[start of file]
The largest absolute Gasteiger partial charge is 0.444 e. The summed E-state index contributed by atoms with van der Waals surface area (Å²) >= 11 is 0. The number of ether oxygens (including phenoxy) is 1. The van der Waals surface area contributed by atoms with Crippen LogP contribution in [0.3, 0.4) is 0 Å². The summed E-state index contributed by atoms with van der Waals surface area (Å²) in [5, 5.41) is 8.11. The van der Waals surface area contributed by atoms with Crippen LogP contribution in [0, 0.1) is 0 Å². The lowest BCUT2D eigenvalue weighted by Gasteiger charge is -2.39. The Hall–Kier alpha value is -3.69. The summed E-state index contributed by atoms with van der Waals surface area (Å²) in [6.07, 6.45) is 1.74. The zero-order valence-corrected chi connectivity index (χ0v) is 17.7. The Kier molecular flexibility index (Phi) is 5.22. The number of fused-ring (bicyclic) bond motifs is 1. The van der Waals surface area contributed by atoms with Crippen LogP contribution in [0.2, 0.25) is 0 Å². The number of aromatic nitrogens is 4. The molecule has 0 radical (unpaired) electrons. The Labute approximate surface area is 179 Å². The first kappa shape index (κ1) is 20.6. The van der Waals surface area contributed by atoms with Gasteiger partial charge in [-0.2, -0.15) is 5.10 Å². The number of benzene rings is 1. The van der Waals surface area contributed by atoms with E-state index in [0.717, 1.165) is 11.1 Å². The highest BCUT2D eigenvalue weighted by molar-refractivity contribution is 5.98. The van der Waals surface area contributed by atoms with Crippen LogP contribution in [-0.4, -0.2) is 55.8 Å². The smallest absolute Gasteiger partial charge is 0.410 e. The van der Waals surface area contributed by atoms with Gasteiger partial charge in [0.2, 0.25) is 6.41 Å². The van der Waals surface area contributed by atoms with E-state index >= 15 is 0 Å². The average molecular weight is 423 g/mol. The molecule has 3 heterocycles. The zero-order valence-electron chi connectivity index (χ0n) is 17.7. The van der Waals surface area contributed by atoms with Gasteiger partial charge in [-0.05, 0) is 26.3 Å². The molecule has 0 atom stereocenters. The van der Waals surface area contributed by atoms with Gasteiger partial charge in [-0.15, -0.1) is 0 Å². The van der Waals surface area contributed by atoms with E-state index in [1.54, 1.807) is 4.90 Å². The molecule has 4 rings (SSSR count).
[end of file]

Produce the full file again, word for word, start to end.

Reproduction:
The largest absolute Gasteiger partial charge is 0.444 e. The summed E-state index contributed by atoms with van der Waals surface area (Å²) >= 11 is 0. The number of ether oxygens (including phenoxy) is 1. The van der Waals surface area contributed by atoms with Crippen LogP contribution in [0.3, 0.4) is 0 Å². The summed E-state index contributed by atoms with van der Waals surface area (Å²) in [5, 5.41) is 8.11. The van der Waals surface area contributed by atoms with Crippen LogP contribution in [0, 0.1) is 0 Å². The lowest BCUT2D eigenvalue weighted by Gasteiger charge is -2.39. The Hall–Kier alpha value is -3.69. The summed E-state index contributed by atoms with van der Waals surface area (Å²) in [6.07, 6.45) is 1.74. The zero-order valence-corrected chi connectivity index (χ0v) is 17.7. The Kier molecular flexibility index (Phi) is 5.22. The number of fused-ring (bicyclic) bond motifs is 1. The van der Waals surface area contributed by atoms with Crippen LogP contribution in [0.2, 0.25) is 0 Å². The number of aromatic nitrogens is 4. The molecule has 0 radical (unpaired) electrons. The Labute approximate surface area is 179 Å². The first kappa shape index (κ1) is 20.6. The van der Waals surface area contributed by atoms with Gasteiger partial charge in [-0.2, -0.15) is 5.10 Å². The number of benzene rings is 1. The van der Waals surface area contributed by atoms with E-state index in [0.717, 1.165) is 11.1 Å². The highest BCUT2D eigenvalue weighted by molar-refractivity contribution is 5.98. The van der Waals surface area contributed by atoms with Crippen LogP contribution in [-0.4, -0.2) is 55.8 Å². The smallest absolute Gasteiger partial charge is 0.410 e. The van der Waals surface area contributed by atoms with Gasteiger partial charge in [0.2, 0.25) is 6.41 Å². The van der Waals surface area contributed by atoms with E-state index >= 15 is 0 Å². The average molecular weight is 423 g/mol. The molecule has 3 heterocycles. The zero-order valence-electron chi connectivity index (χ0n) is 17.7. The van der Waals surface area contributed by atoms with Gasteiger partial charge in [-0.05, 0) is 26.3 Å². The molecule has 0 atom stereocenters. The van der Waals surface area contributed by atoms with Gasteiger partial charge in [-0.15, -0.1) is 0 Å². The van der Waals surface area contributed by atoms with E-state index in [1.54, 1.807) is 4.90 Å². The molecule has 4 rings (SSSR count).